“… A small leaflet, half of the A4 paper, may be simple, but in both English and Chinese. I think this is a good way for moms to learn more about oral health care, because when I am waiting for my (prenatal) check-up, I have at least 20 to 30 min to read quietly and slowly”.
(Participant 28)
“During the obstetrics visit, there may be a written note to remind me of the next lecture and come before or after for discussion …”.
(Participant 19)
“It would be better for hospitals or MCHC to deliver some materials on oral health in the early stages of pregnancy. Let’s say, if they (the pregnant women) know oral health is as important as breastfeeding, if they know in what kind of oral health situation I should consider visiting a dentist … I think they are willing to accept the idea of a dental visit”.
(Participant 23)
“The staff of MCHC can help you to distribute booklets and flyers. For example, they can distribute it to the moms (pregnant women) once every 24 weeks, 36 weeks and following check-ups. If the moms would not read it at the first or second time, I think the third time they will notice it. If it is not too difficult, you had better just probably distribute it again”.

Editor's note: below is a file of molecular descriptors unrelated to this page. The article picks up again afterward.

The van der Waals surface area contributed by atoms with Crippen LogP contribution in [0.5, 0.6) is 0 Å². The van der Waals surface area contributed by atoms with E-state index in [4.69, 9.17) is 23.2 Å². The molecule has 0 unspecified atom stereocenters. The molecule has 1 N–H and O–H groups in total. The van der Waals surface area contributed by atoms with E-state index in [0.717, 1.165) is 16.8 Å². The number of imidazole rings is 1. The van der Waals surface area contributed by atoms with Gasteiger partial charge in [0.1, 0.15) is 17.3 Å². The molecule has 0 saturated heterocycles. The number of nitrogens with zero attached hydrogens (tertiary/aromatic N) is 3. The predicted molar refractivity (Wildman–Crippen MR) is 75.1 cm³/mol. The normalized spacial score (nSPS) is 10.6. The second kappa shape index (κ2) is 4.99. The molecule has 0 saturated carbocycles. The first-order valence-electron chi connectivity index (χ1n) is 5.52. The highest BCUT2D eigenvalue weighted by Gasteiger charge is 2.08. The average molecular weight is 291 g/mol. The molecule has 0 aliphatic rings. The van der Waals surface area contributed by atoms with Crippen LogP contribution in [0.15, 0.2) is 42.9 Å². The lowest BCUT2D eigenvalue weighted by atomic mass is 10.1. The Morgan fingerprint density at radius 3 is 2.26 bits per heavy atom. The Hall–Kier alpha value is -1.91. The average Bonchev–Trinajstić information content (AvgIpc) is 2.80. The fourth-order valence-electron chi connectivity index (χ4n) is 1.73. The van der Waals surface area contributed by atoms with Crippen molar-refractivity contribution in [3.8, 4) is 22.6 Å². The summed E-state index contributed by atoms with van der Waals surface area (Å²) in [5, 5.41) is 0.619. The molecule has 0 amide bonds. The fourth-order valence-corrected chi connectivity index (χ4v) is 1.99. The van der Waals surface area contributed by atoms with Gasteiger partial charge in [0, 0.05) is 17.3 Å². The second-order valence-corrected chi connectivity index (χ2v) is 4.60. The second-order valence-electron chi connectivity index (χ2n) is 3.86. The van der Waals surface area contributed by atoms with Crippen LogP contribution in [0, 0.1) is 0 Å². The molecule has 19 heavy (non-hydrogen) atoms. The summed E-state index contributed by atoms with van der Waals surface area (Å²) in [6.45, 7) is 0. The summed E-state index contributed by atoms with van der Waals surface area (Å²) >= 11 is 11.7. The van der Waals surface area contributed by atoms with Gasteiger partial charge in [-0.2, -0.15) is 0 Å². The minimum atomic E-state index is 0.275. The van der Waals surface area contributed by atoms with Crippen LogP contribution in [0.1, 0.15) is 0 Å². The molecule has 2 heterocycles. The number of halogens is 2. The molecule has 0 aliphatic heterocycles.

(Participant 29)
Some participants said it would be better if information was available online from a professional website; they also suggested a specific telephone hotline on oral health information delivery.
“… Too much content online, and I do not know if it is correct. Some official information online is better. If the oral health information is reliable, authoritative and evidence-based, I think the moms would accept it”.
(Participant 15)
“I hope there is a hotline through which I can receive oral health information or education”.
(Participant 20)

3.3.2. Theme 2: Convenient Access to Dental Service

In talking about access to dental service, the participants strongly expressed their desire to incorporate dental check-ups into regular prenatal health care. The site, referral procedure, special waiting list for pregnant women, and appointment schedule should be thoughtfully considered and made convenient for them.